I perked up a bit at the first check and decided the least I could do was ride out to the second check and see the river trail and this bridge everybody talked about.  We all headed out together and stayed together for the most part with me going off ahead at times.  The joke was I rode 100 yards ahead all day.  At this point we rode along the Oregon Trail.  The wheel ruts from the wagons are still there.  How cool is that? I have to say riding along the Snake River was breathtaking and I had no idea how beautiful it would be!  I am so happy to have experienced that and I'm deeply saddened to hear the area has since completely burned.  What a tragedy. 

Starting the descent down the long road leading to the Snake River.

It was absolutely stunning.  I really enjoyed seeing the petroglyphs.  That was really neat.  The rock fields and the trail through it was also great.  I love a good technical trail and this really fit the bill! It was nice to slow down a bit (remember the whole new saddle thing and toast legs?).  This was a ride that begged to keep moving and do lots of cantering which we did.

Tami and May with a stunning back-drop.

Very cool Petroglyphs.

 

See in the upper left corner?  This is a Bird of Prey habitat.

Our next hold was at Celebration Park.  To get there we had to cross a really cool bridge over the Snake River.  Eagle is a trooper about this kind of stuff and he even trotted over parts of it.  My legs were still feeling pretty bad but I got some meds going in me and felt encouraged that this was the turn around point.  Just ride that beautiful river trail again, through the desert a bit and back to our original first out stop at the ranch?  Fine!  I can do this! 

Off we went.  Eagle and I headed out a few minutes ahead.  Tami and Amanda caught me as I was heading up the long climb from the river.  Eagle and I were glad for the company now as we were tiring and the temperature had really warmed up, slowing us a bit.  The horses all were much more agreeable together at this point as well. Soon, we were back at the ranch for a welcome rest.  Despite how I felt I realized I'd come this far and it would sure be silly not to make the hop, skip and jump back across the desert to the Teeter Ranch for the 80 mile hold and then get through the last loop.  It was time to dig deep and suck it up!  I won't lie, it was quite difficult.  By this point my attempts at posting were quite inconsistent and I'd resorted to a hovering, half-point position while holding onto handfuls of mane for stabilization.  I welcomed the blessed long stretches of cantering!  At this point I was very thankful I have incorporated a lot of cantering into my training.  It was paying off in spades.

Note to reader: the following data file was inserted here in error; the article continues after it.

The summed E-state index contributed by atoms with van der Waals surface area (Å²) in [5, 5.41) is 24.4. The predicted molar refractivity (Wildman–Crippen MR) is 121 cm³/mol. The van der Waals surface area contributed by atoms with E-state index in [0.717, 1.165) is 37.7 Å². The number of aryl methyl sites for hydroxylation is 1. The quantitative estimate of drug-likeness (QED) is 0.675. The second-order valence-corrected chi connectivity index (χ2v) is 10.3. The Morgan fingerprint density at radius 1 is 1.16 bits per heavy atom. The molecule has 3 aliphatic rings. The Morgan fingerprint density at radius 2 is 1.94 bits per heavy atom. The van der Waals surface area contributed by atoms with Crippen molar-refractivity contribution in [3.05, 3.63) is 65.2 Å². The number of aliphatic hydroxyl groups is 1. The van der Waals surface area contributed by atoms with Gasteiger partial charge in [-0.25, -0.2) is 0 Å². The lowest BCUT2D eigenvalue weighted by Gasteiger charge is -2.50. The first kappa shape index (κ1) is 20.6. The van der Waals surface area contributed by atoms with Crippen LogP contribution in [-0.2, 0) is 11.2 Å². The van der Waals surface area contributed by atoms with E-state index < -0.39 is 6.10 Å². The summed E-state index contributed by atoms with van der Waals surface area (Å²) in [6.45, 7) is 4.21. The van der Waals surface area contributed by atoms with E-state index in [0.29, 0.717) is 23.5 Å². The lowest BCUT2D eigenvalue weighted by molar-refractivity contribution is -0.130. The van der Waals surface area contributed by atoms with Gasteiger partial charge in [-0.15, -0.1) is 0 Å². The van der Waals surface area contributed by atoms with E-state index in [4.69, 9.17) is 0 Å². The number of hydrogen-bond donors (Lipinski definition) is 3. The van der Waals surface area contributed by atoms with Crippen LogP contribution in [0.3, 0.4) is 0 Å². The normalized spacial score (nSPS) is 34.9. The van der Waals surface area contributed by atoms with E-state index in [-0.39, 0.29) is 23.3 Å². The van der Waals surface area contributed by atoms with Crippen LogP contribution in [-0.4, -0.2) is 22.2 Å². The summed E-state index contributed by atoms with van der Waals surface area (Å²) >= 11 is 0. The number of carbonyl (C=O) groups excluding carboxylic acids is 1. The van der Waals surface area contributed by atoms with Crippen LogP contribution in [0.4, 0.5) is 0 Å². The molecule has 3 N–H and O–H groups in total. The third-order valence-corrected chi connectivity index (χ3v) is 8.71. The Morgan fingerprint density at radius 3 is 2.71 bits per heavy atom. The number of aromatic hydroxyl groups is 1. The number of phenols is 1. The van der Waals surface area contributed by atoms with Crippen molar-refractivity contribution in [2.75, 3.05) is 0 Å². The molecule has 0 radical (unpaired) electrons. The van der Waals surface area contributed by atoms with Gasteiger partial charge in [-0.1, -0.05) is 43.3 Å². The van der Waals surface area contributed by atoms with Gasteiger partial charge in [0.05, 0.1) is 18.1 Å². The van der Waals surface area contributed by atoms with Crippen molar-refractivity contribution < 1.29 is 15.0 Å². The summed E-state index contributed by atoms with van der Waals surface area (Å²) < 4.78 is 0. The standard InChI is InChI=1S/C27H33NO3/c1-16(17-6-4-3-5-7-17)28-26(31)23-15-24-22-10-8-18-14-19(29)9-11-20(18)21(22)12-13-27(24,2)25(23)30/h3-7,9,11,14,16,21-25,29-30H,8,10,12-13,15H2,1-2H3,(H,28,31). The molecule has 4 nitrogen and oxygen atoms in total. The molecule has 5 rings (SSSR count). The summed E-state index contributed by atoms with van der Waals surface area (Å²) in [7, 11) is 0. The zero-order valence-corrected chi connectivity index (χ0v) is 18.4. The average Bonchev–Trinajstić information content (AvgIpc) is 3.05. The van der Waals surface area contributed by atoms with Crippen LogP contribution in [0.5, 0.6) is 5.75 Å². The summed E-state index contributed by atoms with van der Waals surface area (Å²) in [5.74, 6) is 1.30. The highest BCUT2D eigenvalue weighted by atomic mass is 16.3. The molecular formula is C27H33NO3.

Finally we were back at the Teeter Ranch!  I would be fibbing if I didn't say I was extremely jealous that Amanda was done.  She and Nero had a fantastic ride!  We would miss them on our last loop.  We had some time to regroup and I was in my other brain now - dead determined that I would not quit after coming this far!  We had plenty of time and knew even if we took it easy we'd finish before dark.  I was not concerned about the speed we go at, but my my other persona, who can be a bit competitive, really wanted to maintain our placings.

Heading out for our last 20 miles (Photo by Tami Rougeau).

Maintain we did.z  It was just Tami, myself and our horses the whole loop.  We still moved out, but took it a bit easy adding in a few walking breaks here and there.  It was actually quite pleasant and a special time as the sun began to set and the air cooled.  There was no better feeling in the world than flying along the last few miles of our ride, hovering away, handfuls of mane in my hands and my horse actually pulling on me to go faster, feeling strong and sound.  How lucky am I to have been given the gift of owning such an amazing horse and beloved friend?  We finished 5th and 6th and our horses looked great.  In my case much better than the rider.  It was very comforting to be met at the finish by Kevin, Rusty, Amanda and vet-extraordinaire and all around much appreciated helping hand, Dr. Robert Washington.   

Official ride photo (Steve Bradley Photography).

The next day was a nice breakfast and awards ceremony in the morning and then it was time to pack and bid farewell to all our friends - old and new. That is always bittersweet. I couldn't quite believe how sore my legs were.  I know my near fiasco at the start of the ride didn't help things, but I was sorer than when I did Tevis.  Luckily it was short lived and I made a quick recovery.  Eagle looked fantastic.  His boots worked beautifully and he was quite sound and his legs were cool and tight.  I am convinced that the barefoot/booted lifestyle for him has been a career extender.